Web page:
This column originally ran in the May 1, 2012 edition of Shelf Awareness for Readers. Reprinted here with permission. If you haven't already, sign up here for a bi-weekly dose of readerly goodness in your inbox.

The most iconic Mother's Day gifts are flowers and brunch, but why not celebrate the mothers in your life this year with one of these books that celebrates books themselves and the girls who love to read them?

Maureen Corrigan, book critic on NPR's Fresh Air, hit the nail on the head with the title of her memoir: Leave Me Alone, I'm Reading: Finding and Losing Myself in Books. Corrigan explores the formative power of books in shaping her life, from her first recognition of people who don't understand the power of reading to her career as a professional book reviewer. She also details her love of books in three genres she "created" (female extreme adventure novels, hard-boiled detective stories and tales of Catholic saints and martyrs), leaving readers a history of a life dedicated to books and a powerful list of titles to add to the ever-growing to-be-read stack.

Jo Walton's Among Others takes a more fantastical approach to the subject of the formative power of reading, but is still, at heart, an ode to the power of books to mold us into the people we become. As a child, Morwenna and her twin sister played in the industrial ruins near their home in Wales, where they befriended the spirits who lived among the ruins. When an accident claims the life of her twin and Morwenna is sent away to boarding school, she turns to books of science fiction and fantasy to keep her company. Through these books, she reconnects with the world, with other readers and with herself. Walton's delicate combination of classic Welsh mythology with the science fiction and fantasy titles of the 1980s is a powerful one, and like Corrigan's memoirs, will leave readers with a long list of titles to explore.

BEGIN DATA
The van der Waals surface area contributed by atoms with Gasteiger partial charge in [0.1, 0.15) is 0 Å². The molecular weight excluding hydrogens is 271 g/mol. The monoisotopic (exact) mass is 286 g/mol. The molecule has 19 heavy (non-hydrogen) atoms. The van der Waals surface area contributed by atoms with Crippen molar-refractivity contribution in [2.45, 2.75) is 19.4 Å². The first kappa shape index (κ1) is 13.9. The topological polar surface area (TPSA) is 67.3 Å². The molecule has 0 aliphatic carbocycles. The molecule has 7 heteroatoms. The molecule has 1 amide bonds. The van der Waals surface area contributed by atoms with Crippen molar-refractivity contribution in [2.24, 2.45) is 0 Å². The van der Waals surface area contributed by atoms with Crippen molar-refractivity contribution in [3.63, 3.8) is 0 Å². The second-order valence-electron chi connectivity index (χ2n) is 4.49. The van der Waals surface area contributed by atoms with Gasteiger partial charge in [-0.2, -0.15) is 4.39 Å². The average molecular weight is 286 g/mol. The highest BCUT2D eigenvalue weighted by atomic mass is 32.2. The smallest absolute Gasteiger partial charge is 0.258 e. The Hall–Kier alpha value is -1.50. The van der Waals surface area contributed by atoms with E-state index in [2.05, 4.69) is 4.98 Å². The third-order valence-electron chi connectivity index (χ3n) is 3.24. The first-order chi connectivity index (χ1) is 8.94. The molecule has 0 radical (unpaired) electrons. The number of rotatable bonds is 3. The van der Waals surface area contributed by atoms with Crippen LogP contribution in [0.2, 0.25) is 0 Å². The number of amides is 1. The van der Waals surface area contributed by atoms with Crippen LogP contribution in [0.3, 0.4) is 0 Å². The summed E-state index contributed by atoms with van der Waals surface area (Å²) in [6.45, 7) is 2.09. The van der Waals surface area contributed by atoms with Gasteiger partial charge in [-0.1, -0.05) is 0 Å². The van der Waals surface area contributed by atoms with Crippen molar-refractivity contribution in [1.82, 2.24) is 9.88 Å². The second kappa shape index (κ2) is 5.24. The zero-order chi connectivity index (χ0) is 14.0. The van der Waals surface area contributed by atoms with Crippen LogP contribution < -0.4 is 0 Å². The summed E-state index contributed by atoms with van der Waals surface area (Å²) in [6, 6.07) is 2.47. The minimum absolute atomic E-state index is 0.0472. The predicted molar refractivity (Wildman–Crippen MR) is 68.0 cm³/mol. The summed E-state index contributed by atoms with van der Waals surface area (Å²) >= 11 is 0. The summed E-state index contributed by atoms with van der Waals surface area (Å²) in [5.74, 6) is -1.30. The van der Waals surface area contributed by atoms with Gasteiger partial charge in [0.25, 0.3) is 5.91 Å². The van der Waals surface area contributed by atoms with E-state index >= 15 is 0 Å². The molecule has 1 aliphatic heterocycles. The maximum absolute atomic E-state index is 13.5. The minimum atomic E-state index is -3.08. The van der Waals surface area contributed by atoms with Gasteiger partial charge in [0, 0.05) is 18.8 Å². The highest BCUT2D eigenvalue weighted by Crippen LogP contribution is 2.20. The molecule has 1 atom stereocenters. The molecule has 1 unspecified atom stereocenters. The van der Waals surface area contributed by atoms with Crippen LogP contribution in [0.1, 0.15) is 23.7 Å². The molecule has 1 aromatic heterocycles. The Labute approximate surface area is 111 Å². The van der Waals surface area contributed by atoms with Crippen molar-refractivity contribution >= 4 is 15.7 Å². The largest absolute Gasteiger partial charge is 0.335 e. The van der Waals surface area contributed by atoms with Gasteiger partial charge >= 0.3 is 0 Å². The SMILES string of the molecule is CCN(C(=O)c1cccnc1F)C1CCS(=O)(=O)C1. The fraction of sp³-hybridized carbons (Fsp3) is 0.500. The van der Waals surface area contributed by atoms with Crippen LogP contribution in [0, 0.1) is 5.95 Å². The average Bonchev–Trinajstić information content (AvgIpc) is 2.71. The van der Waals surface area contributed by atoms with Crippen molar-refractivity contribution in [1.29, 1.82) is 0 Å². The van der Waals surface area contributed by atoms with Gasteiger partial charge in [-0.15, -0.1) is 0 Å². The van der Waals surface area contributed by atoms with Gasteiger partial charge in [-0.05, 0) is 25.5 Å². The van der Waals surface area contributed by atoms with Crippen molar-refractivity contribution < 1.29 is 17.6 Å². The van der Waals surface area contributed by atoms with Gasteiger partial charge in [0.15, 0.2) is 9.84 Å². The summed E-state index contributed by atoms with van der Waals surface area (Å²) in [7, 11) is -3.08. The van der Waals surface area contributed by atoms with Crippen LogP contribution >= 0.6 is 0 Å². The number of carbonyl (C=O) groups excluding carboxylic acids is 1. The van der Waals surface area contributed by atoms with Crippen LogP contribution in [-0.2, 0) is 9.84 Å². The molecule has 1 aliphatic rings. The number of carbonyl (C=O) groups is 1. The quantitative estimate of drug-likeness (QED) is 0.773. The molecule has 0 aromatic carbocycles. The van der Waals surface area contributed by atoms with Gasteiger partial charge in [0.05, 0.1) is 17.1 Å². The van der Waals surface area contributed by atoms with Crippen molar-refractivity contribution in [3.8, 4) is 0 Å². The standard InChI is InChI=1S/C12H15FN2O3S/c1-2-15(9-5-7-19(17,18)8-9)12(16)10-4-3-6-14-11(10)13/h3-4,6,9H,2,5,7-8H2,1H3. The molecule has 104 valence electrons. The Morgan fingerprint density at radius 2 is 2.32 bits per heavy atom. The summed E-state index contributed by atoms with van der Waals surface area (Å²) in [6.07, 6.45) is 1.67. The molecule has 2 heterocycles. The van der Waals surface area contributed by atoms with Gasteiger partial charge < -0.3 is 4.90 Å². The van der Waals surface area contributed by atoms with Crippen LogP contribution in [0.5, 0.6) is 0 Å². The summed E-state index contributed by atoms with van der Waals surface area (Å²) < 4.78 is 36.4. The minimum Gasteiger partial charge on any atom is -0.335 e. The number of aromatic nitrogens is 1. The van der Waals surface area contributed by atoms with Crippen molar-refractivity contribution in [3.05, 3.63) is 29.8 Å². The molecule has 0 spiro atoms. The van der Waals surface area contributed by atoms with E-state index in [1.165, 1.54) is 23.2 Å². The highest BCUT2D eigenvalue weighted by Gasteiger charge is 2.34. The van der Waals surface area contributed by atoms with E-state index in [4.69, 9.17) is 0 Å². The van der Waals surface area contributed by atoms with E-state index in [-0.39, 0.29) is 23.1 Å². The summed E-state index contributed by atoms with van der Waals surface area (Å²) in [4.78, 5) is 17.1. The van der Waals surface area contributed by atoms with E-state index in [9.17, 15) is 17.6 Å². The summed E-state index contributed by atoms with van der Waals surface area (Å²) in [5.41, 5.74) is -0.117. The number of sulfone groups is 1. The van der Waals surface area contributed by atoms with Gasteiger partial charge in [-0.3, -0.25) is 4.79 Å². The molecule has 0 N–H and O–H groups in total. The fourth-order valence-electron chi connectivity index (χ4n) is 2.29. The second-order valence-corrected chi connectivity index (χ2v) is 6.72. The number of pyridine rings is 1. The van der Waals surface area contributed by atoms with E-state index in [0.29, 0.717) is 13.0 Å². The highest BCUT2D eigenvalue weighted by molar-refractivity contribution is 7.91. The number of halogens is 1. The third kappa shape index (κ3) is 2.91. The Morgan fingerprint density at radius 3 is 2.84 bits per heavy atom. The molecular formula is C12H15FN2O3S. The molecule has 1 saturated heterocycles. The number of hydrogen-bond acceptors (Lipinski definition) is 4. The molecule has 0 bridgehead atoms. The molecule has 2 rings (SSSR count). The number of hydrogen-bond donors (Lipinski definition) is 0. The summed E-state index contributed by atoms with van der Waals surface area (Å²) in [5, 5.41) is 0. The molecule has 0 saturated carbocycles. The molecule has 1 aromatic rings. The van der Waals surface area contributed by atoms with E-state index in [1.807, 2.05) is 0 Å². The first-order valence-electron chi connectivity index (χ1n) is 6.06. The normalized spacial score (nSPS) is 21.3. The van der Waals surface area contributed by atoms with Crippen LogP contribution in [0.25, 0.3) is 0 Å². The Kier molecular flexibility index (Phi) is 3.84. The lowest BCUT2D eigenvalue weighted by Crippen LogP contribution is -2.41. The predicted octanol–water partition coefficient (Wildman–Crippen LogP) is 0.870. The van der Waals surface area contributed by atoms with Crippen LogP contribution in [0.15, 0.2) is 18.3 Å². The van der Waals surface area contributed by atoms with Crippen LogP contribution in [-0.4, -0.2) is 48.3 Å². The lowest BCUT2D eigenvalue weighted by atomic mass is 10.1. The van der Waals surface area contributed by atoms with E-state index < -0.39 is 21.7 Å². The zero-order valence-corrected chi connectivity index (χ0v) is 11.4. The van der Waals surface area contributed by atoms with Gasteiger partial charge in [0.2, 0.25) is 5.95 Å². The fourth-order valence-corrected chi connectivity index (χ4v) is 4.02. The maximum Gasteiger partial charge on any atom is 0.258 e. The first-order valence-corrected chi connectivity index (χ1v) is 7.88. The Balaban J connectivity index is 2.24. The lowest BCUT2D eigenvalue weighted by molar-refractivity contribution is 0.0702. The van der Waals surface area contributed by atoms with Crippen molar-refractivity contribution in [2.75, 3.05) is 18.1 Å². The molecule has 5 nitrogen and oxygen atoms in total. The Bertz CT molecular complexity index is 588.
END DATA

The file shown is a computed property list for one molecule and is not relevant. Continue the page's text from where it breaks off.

Katie Ward's debut novel, Girl, Reading, is in fact a series of self-contained, intertwined stories, each centering on the creation of a portrait of a girl, reading. The book begins in the 14th century and moves to the year 2060, with tales threaded together by the commonality of the creation of the portraits and persistent allusions to art and literature. The result is a novel that celebrates the intimate, delicate bond between women and their books--a subject no reading mother will want to miss.

Audiobook Review: How: Why How We Do Anything Means Everything, by Dov Siedman

I've never been much of one for business-type books; I generally find that as much as I like an idea behind a book, I have the attention span for about 20 pages of it... and from there, it just gets repetitive, overly detailed, or dull. Or all of the above.